[Python-Dev] Proposal: explicitly disallow function/class mismatches in accelerator modules

Emanuel Barry vgr255 at live.ca
Sun Jul 10 20:34:36 EDT 2016

Hello all, and thanks Nick for starting the discussion!

Long wall of text ahead, whoops! TL;DR - everyone seems to agree, let's do

I think the main issue that we're hitting is that we (whatever you want "we"
to mean) prefer to make Python code in the standard library as easily
understandable and readable as possible (a point Raymond raised in the
issue, which could be a discussion on its own too, but I won't get into
that). People new to Python will sometimes look into the code to try and
understand how it works, while only contributors and core devs (read: people
who know C) will look at the C code, so keeping the code simple isn't as
baked in the design as the Python versions.

As such, making closures might be TOOWTDI in Python, but it can quickly
become annoying to reimplement in C - either you hide away some of the
implementation details behind C level variables and pretend like you're a
closure, or you change the Python version to something else. It's much less
consequential to change a closure into a class than it is to change a class
into a function. In this particular case, we lose the descriptorness(?) of
the Python version, but I'd rather think of this as fixing a bug rather than
removing a feature, especially when partialmethod literally lies right below
in the source. (Side-note: I noticed the source says "Purely functional, no
descriptor behaviour" but functions exhibit descriptor behaviour)

I think the change is worth it (well, there'd be a problem if I didn't ;),
but I'm much more concerned about ensuring that:

- Someone at some point finding a bunch of bugs^Wdiscrepancies between the
Python and C versions of a feature to have some concise rules on the changes
they can and cannot make;
- Python implementation of existing C features, of C implementations of
existing Python features to know exactly the liberty they can and cannot
- New features implemented both in C and Python, to know offhand their
limits and make sure someone further down the line doesn't have to fix it
when they realize e.g. PyPy behaves differently.

> On Saturday, July 09, 2016 8:16 PM, Nick Coghlan wrote:
> That's the proposed policy change and the reason I figured it needed a
> python-dev discussion, as currently it's up to folks adding the Python
> equivalents (or the C accelerators) to decide on a case by case basis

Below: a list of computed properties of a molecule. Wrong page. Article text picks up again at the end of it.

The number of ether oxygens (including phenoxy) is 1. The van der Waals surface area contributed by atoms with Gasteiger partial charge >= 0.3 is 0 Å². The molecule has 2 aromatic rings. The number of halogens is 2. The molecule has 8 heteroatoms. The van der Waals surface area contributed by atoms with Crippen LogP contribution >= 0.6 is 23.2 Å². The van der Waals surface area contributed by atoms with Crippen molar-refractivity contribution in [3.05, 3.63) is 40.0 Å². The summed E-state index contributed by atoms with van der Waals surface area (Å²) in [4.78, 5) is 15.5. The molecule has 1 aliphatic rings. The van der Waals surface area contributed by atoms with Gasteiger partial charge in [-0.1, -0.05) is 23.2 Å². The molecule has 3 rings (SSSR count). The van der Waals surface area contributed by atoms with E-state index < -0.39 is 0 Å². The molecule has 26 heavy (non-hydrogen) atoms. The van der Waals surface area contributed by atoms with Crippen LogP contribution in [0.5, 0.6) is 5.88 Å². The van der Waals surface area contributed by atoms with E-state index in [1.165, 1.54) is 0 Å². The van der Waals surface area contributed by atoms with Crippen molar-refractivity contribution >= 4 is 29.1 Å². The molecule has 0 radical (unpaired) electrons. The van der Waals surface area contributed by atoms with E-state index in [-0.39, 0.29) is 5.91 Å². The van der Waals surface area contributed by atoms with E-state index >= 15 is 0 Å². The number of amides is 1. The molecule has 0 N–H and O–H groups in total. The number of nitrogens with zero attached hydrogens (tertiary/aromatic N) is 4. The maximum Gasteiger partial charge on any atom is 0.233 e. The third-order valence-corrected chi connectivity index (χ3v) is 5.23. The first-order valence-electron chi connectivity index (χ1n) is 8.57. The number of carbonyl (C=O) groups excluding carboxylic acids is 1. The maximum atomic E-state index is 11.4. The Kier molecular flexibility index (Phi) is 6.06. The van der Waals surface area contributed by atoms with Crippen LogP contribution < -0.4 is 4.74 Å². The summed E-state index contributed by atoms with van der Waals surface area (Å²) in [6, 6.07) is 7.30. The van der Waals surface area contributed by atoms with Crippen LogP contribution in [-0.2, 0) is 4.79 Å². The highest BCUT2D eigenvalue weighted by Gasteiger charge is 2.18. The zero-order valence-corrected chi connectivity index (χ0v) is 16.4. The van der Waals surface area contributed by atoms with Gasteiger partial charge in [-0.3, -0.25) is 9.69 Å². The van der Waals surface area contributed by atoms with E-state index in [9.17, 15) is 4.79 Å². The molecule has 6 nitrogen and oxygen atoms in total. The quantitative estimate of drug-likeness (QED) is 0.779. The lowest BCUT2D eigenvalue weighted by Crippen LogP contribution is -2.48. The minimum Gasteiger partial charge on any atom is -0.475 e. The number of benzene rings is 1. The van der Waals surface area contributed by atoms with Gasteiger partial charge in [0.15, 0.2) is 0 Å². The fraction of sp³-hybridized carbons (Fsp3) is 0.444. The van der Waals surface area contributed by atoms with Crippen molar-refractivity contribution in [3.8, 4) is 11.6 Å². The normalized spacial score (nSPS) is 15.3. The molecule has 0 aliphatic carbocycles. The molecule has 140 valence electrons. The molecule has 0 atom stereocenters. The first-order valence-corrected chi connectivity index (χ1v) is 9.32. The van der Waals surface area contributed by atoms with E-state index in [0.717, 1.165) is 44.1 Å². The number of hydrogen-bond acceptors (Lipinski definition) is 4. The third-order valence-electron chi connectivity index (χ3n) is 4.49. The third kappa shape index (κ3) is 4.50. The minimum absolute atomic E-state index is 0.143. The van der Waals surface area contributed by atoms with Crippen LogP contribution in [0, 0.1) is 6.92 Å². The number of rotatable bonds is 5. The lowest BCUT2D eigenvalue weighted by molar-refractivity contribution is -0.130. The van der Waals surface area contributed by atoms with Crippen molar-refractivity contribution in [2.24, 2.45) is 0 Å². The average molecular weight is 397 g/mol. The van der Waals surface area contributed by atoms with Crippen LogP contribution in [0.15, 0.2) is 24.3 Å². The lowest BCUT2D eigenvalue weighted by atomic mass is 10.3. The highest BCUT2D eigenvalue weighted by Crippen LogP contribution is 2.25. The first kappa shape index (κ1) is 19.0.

> whether or not to care about compatibility for:
> - string representations
> - pickling (and hence multiprocessing support)
> - subclassing
> - isinstance checks
> - descriptor behaviour

That's quite an exhaustive list for "let the person making the patch decide
what to do with that;" quite the more reason to make this concise (also see
my reply to Brett below).

> The main way for such discrepancies to arise is for the Python
> implementation to be a function (or closure), while the C
> implementation is a custom stateful callable.

Maybe closures are "too complicated" to be a proper design if something is
to be written in both Python and C ;)

> The problem with the current "those are just technical implementation
> details" approach is that a lot of Pythonistas learn standard library
> API behaviour and capabilities through a mix of experimentation and
> introspection rather than reading the documentation, so if CPython
> uses the accelerated version by default, then most folks aren't going
> to notice the discrepancies until they (or their users) are trying to
> debug a problem like "my library works fine in CPython, but breaks
> when used with multiprocessing on PyPy" or "my doctests fail when
> running under MicroPython".

I noticed that Python's standard library takes a very "duck-typed" approach
to the accelerator modules: "I have this thing which is a function, and I
[expose it as a global/use it privately], but before I do so, let's see if
there's something with the same name in that other module, then use it." In
practice, this doesn't create much of an issue, except this thread exists.
(I'm not proposing to change how accelerator modules are handled, merely
pointing out that making designs identical was never a hard requirement and
depended on the developer(s))

> One example of a practical consequence of the change in policy would
> be to say that if you don't want to support subclassing, then don't
> give the *type* a public name - hide it behind a factory function [...]

It's a mixed bag though. How do you disallow subclassing but still allow
isinstance() checks? Now let's try it in Python and without metaclasses, and
the documented vs undocumented (and unguaranteed) API differences become
much more important. But you have to be a consenting adult if you're working
your way around the rules, so there's that I guess.

> On Saturday, July 09, 2016 9:16 PM, Brett Cannon wrote:
> I think flat-out prohibiting won't work in the Python -> C case as you can
do things such as closures and such that I don't know if we provide the APIs
to mimic through the C API. I'm fine saying we "strongly encourage mirroring
the design between the pure Python and accelerated version for various

I think these reasons should probably be explained, if we're to set for a
"don't enforce it, just strongly encourage it" wording. I'd rather go for a
more aggressive, "exactly mirror the design if possible, and if not suggest
changing the design" way, though. To me, "we strongly encourage it" seems
like it could be too lax and then years later another similar patch surfaces
(which properly fixes it), and it's this discussion all over again - because
"strongly encourage" is up to the reviewers' discretion, and that's pretty
much the status quo in my eyes.


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